Last time, I wrote about the BFA exhibition at Boise State University. While we were there, we also viewed Heterotropias: Institutional Structures and Subjectives by Don Winiecki which is up in the Student Union Building gallery through June 4. According to the artist's statement, Heterotropic space is defined as those which can be categorized as outside, between or overlapping other spaces and places.
Here is the description of the exhibition:
"Based on observations as a sociologist, Boise State University Instructional and Performance Technology Professor Don Winiecki visually investigates the effects and affects of institutional structures on the production of subjectivity. Through the use of conventional realism and academic formality as well as evocative non-representational forms, Winiecki's paint and drawing installation invites viewers to interact with and encounter multiple ways of seeing, perceiving, and potentially responding to those structures."
As we entered the space, we saw two sided artworks hanging from the ceiling with the labels casually placed on the floor. At first I was uncomfortable with the arrangement and having to carefully walk through the space without touching/bumping into any of the artwork as we have been conditioned to do.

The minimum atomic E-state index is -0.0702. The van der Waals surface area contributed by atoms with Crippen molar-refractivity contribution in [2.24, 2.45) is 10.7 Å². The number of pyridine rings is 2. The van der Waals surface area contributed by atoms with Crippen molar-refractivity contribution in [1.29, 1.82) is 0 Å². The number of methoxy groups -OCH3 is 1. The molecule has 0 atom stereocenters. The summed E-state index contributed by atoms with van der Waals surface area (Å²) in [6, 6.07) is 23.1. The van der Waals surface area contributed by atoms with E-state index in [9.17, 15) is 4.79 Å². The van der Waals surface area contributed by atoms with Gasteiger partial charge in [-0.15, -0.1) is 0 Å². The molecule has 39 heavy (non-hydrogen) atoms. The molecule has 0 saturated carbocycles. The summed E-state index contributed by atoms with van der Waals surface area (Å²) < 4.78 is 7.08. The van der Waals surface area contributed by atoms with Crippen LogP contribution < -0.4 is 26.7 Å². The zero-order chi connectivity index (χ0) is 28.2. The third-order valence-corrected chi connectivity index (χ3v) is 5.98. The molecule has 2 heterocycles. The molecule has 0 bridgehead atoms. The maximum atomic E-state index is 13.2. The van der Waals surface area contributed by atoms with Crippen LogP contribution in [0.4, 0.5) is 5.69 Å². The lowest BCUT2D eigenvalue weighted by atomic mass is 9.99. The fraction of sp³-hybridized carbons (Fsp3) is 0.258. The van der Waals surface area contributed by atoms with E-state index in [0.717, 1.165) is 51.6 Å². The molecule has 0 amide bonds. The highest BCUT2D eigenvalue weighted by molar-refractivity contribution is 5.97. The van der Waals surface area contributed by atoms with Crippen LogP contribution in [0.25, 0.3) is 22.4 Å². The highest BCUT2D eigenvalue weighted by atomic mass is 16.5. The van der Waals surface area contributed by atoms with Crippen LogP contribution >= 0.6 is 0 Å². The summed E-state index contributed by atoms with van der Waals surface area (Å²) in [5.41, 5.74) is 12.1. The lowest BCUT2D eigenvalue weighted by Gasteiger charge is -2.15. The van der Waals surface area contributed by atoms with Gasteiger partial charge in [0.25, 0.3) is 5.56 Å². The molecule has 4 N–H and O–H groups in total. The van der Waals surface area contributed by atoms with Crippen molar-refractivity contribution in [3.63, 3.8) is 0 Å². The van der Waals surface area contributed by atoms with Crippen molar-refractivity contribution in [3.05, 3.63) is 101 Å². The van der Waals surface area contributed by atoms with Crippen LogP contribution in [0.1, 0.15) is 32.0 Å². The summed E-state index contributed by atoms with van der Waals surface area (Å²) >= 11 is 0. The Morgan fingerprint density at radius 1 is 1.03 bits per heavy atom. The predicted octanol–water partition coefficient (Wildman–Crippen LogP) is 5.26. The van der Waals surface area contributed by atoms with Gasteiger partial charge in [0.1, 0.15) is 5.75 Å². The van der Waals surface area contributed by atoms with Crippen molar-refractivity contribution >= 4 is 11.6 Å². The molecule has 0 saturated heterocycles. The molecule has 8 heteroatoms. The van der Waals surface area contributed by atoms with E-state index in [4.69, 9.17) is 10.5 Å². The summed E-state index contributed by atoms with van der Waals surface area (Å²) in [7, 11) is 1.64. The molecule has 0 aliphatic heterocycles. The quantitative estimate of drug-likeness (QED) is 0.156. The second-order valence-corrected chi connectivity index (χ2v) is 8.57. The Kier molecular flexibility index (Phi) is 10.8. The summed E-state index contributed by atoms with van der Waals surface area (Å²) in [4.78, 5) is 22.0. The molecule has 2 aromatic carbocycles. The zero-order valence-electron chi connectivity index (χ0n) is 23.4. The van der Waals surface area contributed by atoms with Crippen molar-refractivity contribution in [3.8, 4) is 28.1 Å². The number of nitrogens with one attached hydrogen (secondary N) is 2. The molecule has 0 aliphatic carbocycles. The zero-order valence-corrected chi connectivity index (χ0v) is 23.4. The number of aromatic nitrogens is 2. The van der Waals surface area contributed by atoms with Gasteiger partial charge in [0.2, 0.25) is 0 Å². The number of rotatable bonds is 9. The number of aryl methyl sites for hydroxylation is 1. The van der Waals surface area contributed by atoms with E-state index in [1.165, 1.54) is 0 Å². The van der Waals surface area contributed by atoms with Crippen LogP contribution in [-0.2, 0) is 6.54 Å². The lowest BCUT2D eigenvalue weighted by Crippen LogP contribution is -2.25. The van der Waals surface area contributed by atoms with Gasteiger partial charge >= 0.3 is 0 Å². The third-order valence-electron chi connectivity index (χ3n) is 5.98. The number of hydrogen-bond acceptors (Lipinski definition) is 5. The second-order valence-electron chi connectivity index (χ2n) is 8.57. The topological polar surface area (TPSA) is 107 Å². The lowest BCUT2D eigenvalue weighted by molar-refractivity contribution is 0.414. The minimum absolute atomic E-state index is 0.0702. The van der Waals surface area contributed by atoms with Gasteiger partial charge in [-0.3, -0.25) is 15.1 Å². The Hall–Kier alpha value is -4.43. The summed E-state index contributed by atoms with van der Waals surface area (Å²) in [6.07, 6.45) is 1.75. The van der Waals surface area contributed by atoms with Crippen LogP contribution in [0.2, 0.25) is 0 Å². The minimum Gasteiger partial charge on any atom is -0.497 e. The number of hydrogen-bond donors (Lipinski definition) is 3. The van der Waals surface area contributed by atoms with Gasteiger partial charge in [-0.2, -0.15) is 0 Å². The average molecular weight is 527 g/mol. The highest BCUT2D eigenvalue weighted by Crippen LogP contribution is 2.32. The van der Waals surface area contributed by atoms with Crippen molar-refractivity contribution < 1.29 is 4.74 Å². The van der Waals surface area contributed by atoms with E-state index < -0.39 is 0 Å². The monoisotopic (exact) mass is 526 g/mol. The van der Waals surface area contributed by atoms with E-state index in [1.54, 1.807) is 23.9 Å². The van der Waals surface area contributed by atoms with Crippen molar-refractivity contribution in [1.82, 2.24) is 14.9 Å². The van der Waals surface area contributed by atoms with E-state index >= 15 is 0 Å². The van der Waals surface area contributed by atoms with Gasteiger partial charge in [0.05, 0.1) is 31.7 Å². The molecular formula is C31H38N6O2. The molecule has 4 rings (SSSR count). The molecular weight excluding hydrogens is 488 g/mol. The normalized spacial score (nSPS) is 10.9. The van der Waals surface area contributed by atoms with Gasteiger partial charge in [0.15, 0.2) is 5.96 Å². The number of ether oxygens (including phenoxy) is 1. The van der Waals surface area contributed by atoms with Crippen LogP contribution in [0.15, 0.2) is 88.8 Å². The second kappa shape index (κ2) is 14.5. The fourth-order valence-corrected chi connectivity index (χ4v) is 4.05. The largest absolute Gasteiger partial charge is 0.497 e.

But the more time I spent within the arrangement, being part of it so to speak, I thought it made the artwork less pretentious than looking at it on a wall. Since they were two sided, you had to be physically engaged by walking around to the other side. One piece was gently turning from some unfelt air current as I had to chase it around to see the other side. Hanging from one point must have been intentional as hanging from two points would have prevented the turning.
|Watchful Eye by Don Winiecki|
|National Identity Card by Don Winiecki|
I especially like the shapes in this one and the perspective from above. It is entitled Inside the Grid (Pedestrian Mall). I think there are several pieces where humans are being observed from above. Is it a study of the patterns of human behavior or just an interesting point of view?
The grid on top seems to beg an analysis of the forms. How far apart are they? How are they grouped together? I think this piece would read very differently without the grid. The grid gives it structure and implies something.
This is a very interesting exhibit and probably probes deeper thoughts than my brain can handle. It is worth a look.